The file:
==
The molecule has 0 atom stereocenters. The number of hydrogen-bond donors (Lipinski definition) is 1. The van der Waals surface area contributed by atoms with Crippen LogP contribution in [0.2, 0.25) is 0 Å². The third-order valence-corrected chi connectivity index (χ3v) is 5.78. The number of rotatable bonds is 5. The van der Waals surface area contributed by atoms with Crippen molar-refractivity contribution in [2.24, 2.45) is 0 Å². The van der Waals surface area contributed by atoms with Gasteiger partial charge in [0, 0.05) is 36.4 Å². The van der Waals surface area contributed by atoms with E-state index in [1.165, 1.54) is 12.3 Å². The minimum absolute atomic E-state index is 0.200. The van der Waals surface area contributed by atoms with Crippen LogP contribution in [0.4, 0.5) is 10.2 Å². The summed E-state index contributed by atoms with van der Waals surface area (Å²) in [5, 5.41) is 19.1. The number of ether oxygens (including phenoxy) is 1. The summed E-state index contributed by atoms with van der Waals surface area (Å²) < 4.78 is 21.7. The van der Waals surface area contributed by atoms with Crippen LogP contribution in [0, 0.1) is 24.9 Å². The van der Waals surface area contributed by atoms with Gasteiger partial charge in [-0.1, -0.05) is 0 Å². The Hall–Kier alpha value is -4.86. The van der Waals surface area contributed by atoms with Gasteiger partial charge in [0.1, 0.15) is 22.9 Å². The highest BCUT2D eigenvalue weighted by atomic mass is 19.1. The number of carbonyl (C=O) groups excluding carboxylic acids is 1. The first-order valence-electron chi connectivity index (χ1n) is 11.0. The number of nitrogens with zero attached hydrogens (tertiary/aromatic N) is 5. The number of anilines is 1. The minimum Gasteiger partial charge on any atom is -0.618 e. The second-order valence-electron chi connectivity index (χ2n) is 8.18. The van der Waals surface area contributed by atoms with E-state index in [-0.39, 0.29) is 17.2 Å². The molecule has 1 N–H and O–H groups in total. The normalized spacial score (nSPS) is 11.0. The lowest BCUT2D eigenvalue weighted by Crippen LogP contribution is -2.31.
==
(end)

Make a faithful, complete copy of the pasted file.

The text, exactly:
The molecule has 0 atom stereocenters. The number of hydrogen-bond donors (Lipinski definition) is 1. The van der Waals surface area contributed by atoms with Crippen LogP contribution in [0.2, 0.25) is 0 Å². The third-order valence-corrected chi connectivity index (χ3v) is 5.78. The number of rotatable bonds is 5. The van der Waals surface area contributed by atoms with Crippen molar-refractivity contribution in [2.24, 2.45) is 0 Å². The van der Waals surface area contributed by atoms with Gasteiger partial charge in [0, 0.05) is 36.4 Å². The van der Waals surface area contributed by atoms with E-state index in [1.165, 1.54) is 12.3 Å². The minimum absolute atomic E-state index is 0.200. The van der Waals surface area contributed by atoms with Crippen LogP contribution in [0.4, 0.5) is 10.2 Å². The summed E-state index contributed by atoms with van der Waals surface area (Å²) in [5, 5.41) is 19.1. The number of ether oxygens (including phenoxy) is 1. The summed E-state index contributed by atoms with van der Waals surface area (Å²) < 4.78 is 21.7. The van der Waals surface area contributed by atoms with Crippen LogP contribution in [0, 0.1) is 24.9 Å². The van der Waals surface area contributed by atoms with Gasteiger partial charge in [-0.1, -0.05) is 0 Å². The Hall–Kier alpha value is -4.86. The van der Waals surface area contributed by atoms with Gasteiger partial charge in [0.1, 0.15) is 22.9 Å². The highest BCUT2D eigenvalue weighted by atomic mass is 19.1. The number of carbonyl (C=O) groups excluding carboxylic acids is 1. The first-order valence-electron chi connectivity index (χ1n) is 11.0. The number of nitrogens with zero attached hydrogens (tertiary/aromatic N) is 5. The number of anilines is 1. The minimum Gasteiger partial charge on any atom is -0.618 e. The second-order valence-electron chi connectivity index (χ2n) is 8.18. The van der Waals surface area contributed by atoms with E-state index in [-0.39, 0.29) is 17.2 Å². The molecule has 1 N–H and O–H groups in total. The normalized spacial score (nSPS) is 11.0. The lowest BCUT2D eigenvalue weighted by Crippen LogP contribution is -2.31.